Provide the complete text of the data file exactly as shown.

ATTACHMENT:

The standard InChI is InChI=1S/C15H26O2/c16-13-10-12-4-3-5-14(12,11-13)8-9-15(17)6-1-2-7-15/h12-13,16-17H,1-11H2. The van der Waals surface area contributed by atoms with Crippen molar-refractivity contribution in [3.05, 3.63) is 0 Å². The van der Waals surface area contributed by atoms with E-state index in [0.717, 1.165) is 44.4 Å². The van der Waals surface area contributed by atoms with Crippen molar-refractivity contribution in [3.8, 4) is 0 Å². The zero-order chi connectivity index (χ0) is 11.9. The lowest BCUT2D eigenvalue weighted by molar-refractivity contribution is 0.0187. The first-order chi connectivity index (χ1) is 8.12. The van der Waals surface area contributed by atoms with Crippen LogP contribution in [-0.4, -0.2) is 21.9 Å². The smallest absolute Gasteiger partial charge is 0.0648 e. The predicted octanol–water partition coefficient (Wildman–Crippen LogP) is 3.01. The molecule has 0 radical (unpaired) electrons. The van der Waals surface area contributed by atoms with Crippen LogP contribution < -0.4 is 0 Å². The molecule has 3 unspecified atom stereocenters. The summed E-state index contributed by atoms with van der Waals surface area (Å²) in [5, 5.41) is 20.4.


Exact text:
The standard InChI is InChI=1S/C15H26O2/c16-13-10-12-4-3-5-14(12,11-13)8-9-15(17)6-1-2-7-15/h12-13,16-17H,1-11H2. The van der Waals surface area contributed by atoms with Crippen molar-refractivity contribution in [3.05, 3.63) is 0 Å². The van der Waals surface area contributed by atoms with E-state index in [0.717, 1.165) is 44.4 Å². The van der Waals surface area contributed by atoms with Crippen molar-refractivity contribution in [3.8, 4) is 0 Å². The zero-order chi connectivity index (χ0) is 11.9. The lowest BCUT2D eigenvalue weighted by molar-refractivity contribution is 0.0187. The first-order chi connectivity index (χ1) is 8.12. The van der Waals surface area contributed by atoms with Crippen LogP contribution in [-0.4, -0.2) is 21.9 Å². The smallest absolute Gasteiger partial charge is 0.0648 e. The predicted octanol–water partition coefficient (Wildman–Crippen LogP) is 3.01. The molecule has 0 radical (unpaired) electrons. The van der Waals surface area contributed by atoms with Crippen LogP contribution < -0.4 is 0 Å². The molecule has 3 unspecified atom stereocenters. The summed E-state index contributed by atoms with van der Waals surface area (Å²) in [5, 5.41) is 20.4.